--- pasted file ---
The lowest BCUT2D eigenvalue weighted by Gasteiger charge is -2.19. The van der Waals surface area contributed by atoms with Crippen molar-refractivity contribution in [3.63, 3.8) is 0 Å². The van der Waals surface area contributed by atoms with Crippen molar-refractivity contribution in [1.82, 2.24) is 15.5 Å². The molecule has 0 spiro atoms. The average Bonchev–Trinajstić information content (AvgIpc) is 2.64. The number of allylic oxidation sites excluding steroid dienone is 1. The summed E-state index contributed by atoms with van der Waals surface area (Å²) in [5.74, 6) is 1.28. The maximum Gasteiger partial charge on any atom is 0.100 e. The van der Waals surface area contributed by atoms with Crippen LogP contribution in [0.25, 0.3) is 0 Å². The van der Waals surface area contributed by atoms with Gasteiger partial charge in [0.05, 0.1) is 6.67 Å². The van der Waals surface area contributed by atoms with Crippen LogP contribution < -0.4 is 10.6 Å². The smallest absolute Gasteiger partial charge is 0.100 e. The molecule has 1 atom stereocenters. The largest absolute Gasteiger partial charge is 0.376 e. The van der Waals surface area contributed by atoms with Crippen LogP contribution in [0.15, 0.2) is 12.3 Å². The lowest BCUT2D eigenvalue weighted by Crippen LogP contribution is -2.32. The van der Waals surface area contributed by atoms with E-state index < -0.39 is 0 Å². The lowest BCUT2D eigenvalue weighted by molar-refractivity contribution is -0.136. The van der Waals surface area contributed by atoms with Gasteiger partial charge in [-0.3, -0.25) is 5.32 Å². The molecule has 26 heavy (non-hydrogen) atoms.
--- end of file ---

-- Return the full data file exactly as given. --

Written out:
The lowest BCUT2D eigenvalue weighted by Gasteiger charge is -2.19. The van der Waals surface area contributed by atoms with Crippen molar-refractivity contribution in [3.63, 3.8) is 0 Å². The van der Waals surface area contributed by atoms with Crippen molar-refractivity contribution in [1.82, 2.24) is 15.5 Å². The molecule has 0 spiro atoms. The average Bonchev–Trinajstić information content (AvgIpc) is 2.64. The number of allylic oxidation sites excluding steroid dienone is 1. The summed E-state index contributed by atoms with van der Waals surface area (Å²) in [5.74, 6) is 1.28. The maximum Gasteiger partial charge on any atom is 0.100 e. The van der Waals surface area contributed by atoms with Crippen LogP contribution in [0.25, 0.3) is 0 Å². The van der Waals surface area contributed by atoms with Gasteiger partial charge in [0.05, 0.1) is 6.67 Å². The van der Waals surface area contributed by atoms with Crippen LogP contribution < -0.4 is 10.6 Å². The smallest absolute Gasteiger partial charge is 0.100 e. The molecule has 1 atom stereocenters. The largest absolute Gasteiger partial charge is 0.376 e. The van der Waals surface area contributed by atoms with Crippen LogP contribution in [0.15, 0.2) is 12.3 Å². The lowest BCUT2D eigenvalue weighted by Crippen LogP contribution is -2.32. The van der Waals surface area contributed by atoms with E-state index < -0.39 is 0 Å². The lowest BCUT2D eigenvalue weighted by molar-refractivity contribution is -0.136. The van der Waals surface area contributed by atoms with Gasteiger partial charge in [-0.3, -0.25) is 5.32 Å². The molecule has 26 heavy (non-hydrogen) atoms.